Steel prices continued to rally last month on the back of repeated mill price increases after tags reached a 2023 low of $645 per ton in late September. Hot-rolled coil (HRC) prices ended November at an average of $923 per ton ($46.15 per cwt), rising by $140 per ton during the month.
The SMU Price Momentum Indicator for sheet products continued pointing Higher throughout November after shifting from the Lower in September. The trend remained in place as tags kept rallying in response to repeated mill price hikes throughout November.
The Price Momentum Indicator on plate, which had been pointing lower since September, shifted to Higher largely in response to mill increase notices at the close of the month. Despite the improvement, signs of weakness due to waning demand persist.
Raw material prices have fluctuated somewhat but were again mostly sideways last month, except for scrap. Scrap prices improved on average in November, up between $15-30 per ton. Despite some movement mid-way through the month, zinc and aluminum spot prices were largely stable, remaining within historical levels. You can view and chart multiple products in greater detail using our interactive pricing tool here.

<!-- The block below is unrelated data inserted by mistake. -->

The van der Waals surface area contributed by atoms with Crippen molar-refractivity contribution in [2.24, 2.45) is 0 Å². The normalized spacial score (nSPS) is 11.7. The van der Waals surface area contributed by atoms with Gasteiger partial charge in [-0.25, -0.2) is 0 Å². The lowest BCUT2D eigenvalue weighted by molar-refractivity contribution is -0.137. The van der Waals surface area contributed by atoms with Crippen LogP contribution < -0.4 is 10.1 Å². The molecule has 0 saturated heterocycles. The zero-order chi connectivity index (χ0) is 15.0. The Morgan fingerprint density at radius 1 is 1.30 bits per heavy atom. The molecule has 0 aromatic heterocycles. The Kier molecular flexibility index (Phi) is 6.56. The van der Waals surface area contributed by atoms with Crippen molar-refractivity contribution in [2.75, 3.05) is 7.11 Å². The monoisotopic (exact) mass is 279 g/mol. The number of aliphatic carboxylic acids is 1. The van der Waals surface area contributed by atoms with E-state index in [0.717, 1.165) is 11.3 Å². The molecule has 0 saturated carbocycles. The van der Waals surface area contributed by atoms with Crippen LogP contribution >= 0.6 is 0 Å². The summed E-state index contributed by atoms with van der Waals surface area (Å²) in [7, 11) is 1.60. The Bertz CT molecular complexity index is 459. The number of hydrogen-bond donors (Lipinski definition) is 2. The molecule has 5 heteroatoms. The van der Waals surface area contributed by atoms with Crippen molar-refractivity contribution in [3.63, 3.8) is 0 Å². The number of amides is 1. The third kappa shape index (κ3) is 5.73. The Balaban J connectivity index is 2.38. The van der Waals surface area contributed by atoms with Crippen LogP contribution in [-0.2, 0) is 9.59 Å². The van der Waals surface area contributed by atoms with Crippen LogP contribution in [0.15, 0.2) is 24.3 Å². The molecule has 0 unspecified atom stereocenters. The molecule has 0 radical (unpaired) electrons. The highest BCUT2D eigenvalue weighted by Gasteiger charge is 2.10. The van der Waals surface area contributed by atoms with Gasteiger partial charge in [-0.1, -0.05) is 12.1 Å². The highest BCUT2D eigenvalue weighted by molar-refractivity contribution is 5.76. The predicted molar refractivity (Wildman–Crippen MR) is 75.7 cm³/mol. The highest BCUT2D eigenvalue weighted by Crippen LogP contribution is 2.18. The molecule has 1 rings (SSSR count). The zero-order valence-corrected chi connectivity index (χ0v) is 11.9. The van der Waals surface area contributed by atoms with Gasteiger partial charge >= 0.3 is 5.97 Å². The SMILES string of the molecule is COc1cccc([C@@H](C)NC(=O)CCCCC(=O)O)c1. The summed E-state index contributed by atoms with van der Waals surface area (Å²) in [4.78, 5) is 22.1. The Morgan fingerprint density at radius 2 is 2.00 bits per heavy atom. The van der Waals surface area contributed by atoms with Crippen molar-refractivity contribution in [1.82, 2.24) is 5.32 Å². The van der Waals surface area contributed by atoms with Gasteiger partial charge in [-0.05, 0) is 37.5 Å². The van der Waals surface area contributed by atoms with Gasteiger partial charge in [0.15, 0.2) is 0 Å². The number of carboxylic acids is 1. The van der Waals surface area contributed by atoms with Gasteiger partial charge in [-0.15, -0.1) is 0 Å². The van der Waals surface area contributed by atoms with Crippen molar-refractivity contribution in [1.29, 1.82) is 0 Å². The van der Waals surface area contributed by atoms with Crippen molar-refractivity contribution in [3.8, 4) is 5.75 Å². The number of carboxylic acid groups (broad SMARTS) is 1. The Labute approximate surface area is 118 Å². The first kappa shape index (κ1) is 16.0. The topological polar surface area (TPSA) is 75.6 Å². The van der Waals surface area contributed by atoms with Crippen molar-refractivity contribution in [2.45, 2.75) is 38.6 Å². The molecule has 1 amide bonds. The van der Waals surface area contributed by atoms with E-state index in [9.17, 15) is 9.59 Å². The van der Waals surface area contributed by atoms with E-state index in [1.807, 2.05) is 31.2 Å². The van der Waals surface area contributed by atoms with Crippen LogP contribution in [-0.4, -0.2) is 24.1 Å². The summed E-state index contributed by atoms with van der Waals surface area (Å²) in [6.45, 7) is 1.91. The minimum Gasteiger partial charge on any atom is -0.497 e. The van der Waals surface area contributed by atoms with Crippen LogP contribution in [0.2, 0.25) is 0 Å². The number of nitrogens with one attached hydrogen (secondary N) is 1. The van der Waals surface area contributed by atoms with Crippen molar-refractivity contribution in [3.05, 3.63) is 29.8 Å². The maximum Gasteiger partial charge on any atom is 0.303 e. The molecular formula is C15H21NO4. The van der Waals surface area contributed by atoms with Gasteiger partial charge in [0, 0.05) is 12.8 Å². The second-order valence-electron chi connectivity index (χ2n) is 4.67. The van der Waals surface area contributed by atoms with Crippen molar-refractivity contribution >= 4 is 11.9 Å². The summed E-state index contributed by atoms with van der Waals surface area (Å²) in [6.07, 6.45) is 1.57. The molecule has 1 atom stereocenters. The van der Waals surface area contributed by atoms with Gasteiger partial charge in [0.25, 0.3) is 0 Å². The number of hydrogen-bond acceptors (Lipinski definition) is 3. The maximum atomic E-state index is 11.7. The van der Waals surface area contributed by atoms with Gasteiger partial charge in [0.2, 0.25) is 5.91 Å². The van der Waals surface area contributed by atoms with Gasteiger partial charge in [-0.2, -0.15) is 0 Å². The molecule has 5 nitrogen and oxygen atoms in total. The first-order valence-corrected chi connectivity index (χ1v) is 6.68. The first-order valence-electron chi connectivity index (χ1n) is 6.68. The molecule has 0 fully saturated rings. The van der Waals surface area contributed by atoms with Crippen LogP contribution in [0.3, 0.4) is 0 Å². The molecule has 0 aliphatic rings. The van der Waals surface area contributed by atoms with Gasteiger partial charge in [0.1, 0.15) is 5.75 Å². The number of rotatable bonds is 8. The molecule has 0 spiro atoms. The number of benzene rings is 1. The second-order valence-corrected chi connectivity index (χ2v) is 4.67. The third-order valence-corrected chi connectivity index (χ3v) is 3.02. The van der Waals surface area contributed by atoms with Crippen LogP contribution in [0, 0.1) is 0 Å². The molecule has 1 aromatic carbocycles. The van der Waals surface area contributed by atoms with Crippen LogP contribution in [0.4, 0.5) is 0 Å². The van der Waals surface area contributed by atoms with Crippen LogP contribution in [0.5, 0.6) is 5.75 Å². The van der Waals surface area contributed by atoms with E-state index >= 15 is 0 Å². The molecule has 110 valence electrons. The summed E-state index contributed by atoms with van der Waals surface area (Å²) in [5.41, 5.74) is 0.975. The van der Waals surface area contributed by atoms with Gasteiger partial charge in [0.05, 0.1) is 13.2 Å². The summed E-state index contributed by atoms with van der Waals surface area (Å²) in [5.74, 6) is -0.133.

The SMU Steel Buyers Sentiment Index remained positive and continued to recover a bit, edging up during the month. Current Buyers Sentiment rose from +61 in October to +67 on average in November. Future Sentiment hovered at an average of roughly +71, down slightly from the prior month’s reading of +75.
Our Steel Buyers Sentiment 3MMA Index (measured as a three-month moving average) had been eroding over the past four months, falling to +58 in October, but recovered to +61 on average last month.
Hot rolled lead times averaged 6.93 weeks in November, up from 5.83 weeks the month prior. SMU expects lead times to hover around current levels, but market chatter suggests they could increase a bit more through December and into the first quarter of 2024 as inventory management takes precedence at the year-end. A history of HRC lead times can be found in our interactive pricing tool as well.
About 31% of HRC buyers reported in November that mills were willing to negotiate on prices, down noticeably from roughly 63% in October as mills drove prices higher.
Key indicators of steel demand are still showing some signs of weakness overall and are nowhere near the bullish levels some had shown earlier in the year. While there are some backlogs in the energy and construction sectors, and the UAW strike on Detroit’s “Big Three” automakers ended, demand in December and into early 2024 seems controlled, especially as buyers appear to be pushing back on a bit on the most recent round of mill price hikes.
See the chart below for other key metrics for November:
David SchollaertRead more from David Schollaert
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